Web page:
Latest NHL tactic not well received by players | Hockey | CBC Sports

Hockey Night in CanadaLatest NHL tactic not well received by players

Posted: Tuesday, October 23, 2012 | 03:58 PM

Back to accessibility links
NHLPA executive director Donald Fehr, front, continues to have the full support of the players. (Bruce Bennett/Getty Images) NHLPA executive director Donald Fehr, front, continues to have the full support of the players. (Bruce Bennett/Getty Images)

Beginning of Story Content

After seeing and hearing the players' reaction on the latest, dodgy manoeuvre from the NHL owners' side to talk to the players without the NHLPA's knowledge, we wonder whether the NHL still believes this was a good idea?

The NHL didn't see anything wrong with cajoling its owners and general managers to make contact with their players to discuss the lockout and answer any questions from their players last week.

TVA sports reporter Louis Jean broke the news on Monday evening, that team officials were permitted to talk with players about the NHL lockout from mid-week to a Friday midnight local time deadline.

But after seeing and hearing the players' reaction on the latest, dodgy manoeuvre from the owners' side in this 38-day lockout, we wonder whether the NHL still believes this was a good idea?

This was, after all, met with a similar level of fury evident last Thursday, when NHL commissioner Gary Bettman and his negotiating team rejected three counterproposals after only 10 minutes of deliberation.

There was a one player who was left scratching his head after he hung up from his conversation with a team official because the latter clearly didn't understand the "make whole" provision in the owners' proposal from last Tuesday.

When the player told his team official that this provision essentially had players paying players for reduced salaries in one year by reducing their salaries in later years, the team official was left red faced.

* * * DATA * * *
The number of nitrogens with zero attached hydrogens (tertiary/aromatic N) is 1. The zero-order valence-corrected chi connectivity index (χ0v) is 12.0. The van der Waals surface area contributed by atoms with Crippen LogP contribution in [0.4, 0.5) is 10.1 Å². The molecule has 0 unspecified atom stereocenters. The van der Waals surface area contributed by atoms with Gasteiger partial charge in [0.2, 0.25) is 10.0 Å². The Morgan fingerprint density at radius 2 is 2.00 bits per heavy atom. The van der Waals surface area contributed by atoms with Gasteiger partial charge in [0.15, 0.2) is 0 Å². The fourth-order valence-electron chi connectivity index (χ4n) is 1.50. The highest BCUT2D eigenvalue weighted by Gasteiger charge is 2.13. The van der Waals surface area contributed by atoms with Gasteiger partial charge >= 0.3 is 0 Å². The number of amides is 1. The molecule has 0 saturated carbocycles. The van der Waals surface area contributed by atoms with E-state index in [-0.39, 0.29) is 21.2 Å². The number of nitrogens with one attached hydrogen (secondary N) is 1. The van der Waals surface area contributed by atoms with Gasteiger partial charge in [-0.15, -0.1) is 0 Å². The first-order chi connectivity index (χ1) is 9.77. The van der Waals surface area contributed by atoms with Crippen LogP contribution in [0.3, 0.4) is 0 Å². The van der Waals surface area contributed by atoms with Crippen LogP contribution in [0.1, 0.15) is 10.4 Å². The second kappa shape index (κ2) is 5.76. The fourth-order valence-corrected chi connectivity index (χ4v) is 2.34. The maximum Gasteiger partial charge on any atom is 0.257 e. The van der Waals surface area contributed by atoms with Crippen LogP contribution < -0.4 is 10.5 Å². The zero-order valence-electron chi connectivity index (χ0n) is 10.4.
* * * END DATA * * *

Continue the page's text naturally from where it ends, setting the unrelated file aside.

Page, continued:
Maybe this was the result of the NHL keeping a small group involved in the negotiations and prohibiting all owners and team officials from commenting on the collective agreement process.

"Most owners are not allowed to attend bargaining meetings," NHLPA special counsel Steve Fehr said in a statement. "No owners are allowed to speak to the media about the bargaining. It is interesting that they are secretly unleashed to talk to the players about the meetings the players can attend, but the owners cannot."

Maybe this latest tactic was a way for the owners to detect if there any cracks on the players' side. Maybe Bettman wanted to find out from team officials if they noticed the players were antsy and not in step with NHLPA executive director Donald Fehr.

Fehr has full support of players

That has not been the case. The players have fully supported their leader. There hasn't been one player comment that has indicated they don't believe in Donald Fehr or the NHLPA's negotiating committee.

So maybe this trickery from the NHL was a good development in the sense they now know the players remain entrenched in their position. Maybe now that even though the sides have not talked since the emotions ran high last Thursday, the owners will find a way to honour all existing contracts up front, the main matter at hand that needs to be settled.

Maybe if the owners detected cracks in the union, they'd let this lockout elapse another three weeks and then slam down the hammer. Maybe now the owners realize the players mean business and try one more time at striking a deal before Thursday's deadline to save an 82-game schedule.

Or maybe this simply was a way to pressurize or threaten the players that they could lose another season. After all, the league office was forceful in its memo to direct team officials in their contact with players last week.

"As a matter of labor law you are permitted to express the views and opinions of the Club and the League concerning the proposal currently on the table", read part of the memo that Yahoo! Sports obtained.

  • You may not "Negotiate" with a Player.
  • You may not ask "What do you want?" or "What do the Players want?" or "What should the League propose?"
  • If a Player tells you that he or others are trying to find a different approach, he should be told that all ideas and suggestions should be presented to the Union and not directly to you or anyone else in the League except through the Union. 
  • You may not ask him what he or others have in mind.
  • If he volunteers what he has in mind you should not respond positively or negatively or ask any questions but instead refer him to the NHLPA.
  • You may not suggest hypothetical proposals that the League might make in the future or that the League might entertain from the Union.

But were these guidelines followed or was this simply an act of bargaining in bad faith?

End of Story Content

Back to accessibility links

Story Social Media

End of Story Social Media

Comments are closed.